This place is southwest of Tucson, AZ. It is located, according to their flyer, on the ancestral lands of the Tohono O’odham (Desert People). It sits on 21 acres with two miles of walking paths through various habitats. It houses 230 animal species, 1200 types of plants, has a comprehensive regional mineral collection, and world class art exhibitions (again, directly off their flyer). Check their website for days, seasons, and hours of operation.
As far as introverted appropriateness: We got there right when they were opening – at 8:30am – on a Saturday morning, and we were one of only three vehicles present. We got our tickets and were ready to go in. However, we decided to wait until it warmed up some. The tickets were good for all day. It was in the 40’s and at the museum’s higher-than-Tucson elevation, the wind was whipping around, and even in the extra clothes and coats we had on, we knew we would not be comfortable walking around outside for several hours. If we had been able to stay and go through that early, it would have been perfect.
We came back right after lunch when it had warmed up some and not only was the parking lot full to the proverbial brim, there were three full-size yellow school buses present. So needless to say, it was really really really crowded.
However, this museum is totally worth seeing. Despite the large crowd, we took our time and spent probably three hours going through the entire museum – inside and out. They have an aquarium; a reptile and amphibian hall; an Earth sciences center and cave; an area to see an ancient Arizona Sonorasaurus; a mountain woodland; a desert grassland area; desert loop trail (complete with a coyote); a place to see and pet stingrays (do stingrays LIKE being petted?); a cat canyon (containing an ocelot, bobcat, and gray fox); a kid’s play area; a bee education area (complete with solitary bee hotels); riparian corridor; free-flight aviary featuring desert species; an underground area (for burrowing animal observation); a free-flight hummingbird aviary; touch-less water bottle refill stations; as well as restrooms, restaurants, gift shops, coffee bar, etc. Please note that some of the restaurants/shops were not operating as per usual due to Covid protocols.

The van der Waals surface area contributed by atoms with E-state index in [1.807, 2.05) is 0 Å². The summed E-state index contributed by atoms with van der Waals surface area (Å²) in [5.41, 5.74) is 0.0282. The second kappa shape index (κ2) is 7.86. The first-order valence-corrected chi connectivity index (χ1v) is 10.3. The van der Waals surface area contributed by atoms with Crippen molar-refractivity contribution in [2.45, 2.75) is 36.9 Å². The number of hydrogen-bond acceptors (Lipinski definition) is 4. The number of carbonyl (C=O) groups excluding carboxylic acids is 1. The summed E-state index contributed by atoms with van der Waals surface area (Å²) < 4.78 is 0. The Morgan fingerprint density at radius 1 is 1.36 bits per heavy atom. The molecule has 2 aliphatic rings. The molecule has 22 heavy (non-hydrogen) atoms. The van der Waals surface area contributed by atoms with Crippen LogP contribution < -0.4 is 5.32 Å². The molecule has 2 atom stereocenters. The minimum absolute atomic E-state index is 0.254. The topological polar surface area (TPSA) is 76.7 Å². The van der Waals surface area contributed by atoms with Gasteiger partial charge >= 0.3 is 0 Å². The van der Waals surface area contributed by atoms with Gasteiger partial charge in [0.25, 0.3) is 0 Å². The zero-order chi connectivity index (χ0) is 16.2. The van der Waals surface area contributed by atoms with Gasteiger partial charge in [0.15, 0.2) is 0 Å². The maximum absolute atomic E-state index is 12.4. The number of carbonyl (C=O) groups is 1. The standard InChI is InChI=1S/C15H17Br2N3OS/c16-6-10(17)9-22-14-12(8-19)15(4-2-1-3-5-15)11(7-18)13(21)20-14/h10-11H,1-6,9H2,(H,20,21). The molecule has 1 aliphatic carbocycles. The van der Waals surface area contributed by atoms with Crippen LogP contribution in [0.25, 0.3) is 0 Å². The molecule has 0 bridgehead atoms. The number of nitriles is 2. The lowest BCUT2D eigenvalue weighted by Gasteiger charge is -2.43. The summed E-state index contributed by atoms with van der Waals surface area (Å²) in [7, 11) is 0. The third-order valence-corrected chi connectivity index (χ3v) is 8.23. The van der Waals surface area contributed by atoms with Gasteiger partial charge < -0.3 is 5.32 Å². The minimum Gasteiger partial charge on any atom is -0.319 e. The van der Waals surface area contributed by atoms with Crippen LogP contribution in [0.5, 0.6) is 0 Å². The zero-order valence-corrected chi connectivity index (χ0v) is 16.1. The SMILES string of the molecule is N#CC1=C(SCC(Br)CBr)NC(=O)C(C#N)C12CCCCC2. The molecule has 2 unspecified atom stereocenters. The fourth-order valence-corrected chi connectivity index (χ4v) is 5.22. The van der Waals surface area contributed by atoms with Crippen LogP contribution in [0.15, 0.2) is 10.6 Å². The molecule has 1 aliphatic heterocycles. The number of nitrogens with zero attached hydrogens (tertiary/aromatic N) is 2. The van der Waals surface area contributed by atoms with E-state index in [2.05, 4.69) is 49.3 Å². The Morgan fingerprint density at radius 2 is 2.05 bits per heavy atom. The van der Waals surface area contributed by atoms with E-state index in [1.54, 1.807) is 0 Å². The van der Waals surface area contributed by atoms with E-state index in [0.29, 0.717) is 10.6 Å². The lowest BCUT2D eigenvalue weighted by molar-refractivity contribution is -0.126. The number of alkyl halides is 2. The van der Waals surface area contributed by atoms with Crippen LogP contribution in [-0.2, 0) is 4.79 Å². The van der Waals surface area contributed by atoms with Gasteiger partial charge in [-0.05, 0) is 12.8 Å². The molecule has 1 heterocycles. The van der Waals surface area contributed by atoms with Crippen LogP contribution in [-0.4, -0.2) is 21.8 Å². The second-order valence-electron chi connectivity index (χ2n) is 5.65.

I do not like zoos, because I am not a fan of capturing, housing, keeping (usually in an artificial environment), and showing off wild animals simply because humans want to look at them. So, I had some issues with seeing their wild animals caged for the public’s amusement. They were wonderful to see, I appreciated their beauty. But mostly it made me sad. But all zoos make me sad. So, keep this in mind when you visit the museum. The non-captured wildlife portion of the museum would be worth seeing in and of itself, so I can still recommend the place – for introverts and extroverts alike.
And if you are an introvert, simply choose your day and time (and watch the weather) wisely and it could be a really great experience for you. In fact, it would be spectacular to see the (again, mostly outside) museum in the quiet with the morning desert sky as a backdrop.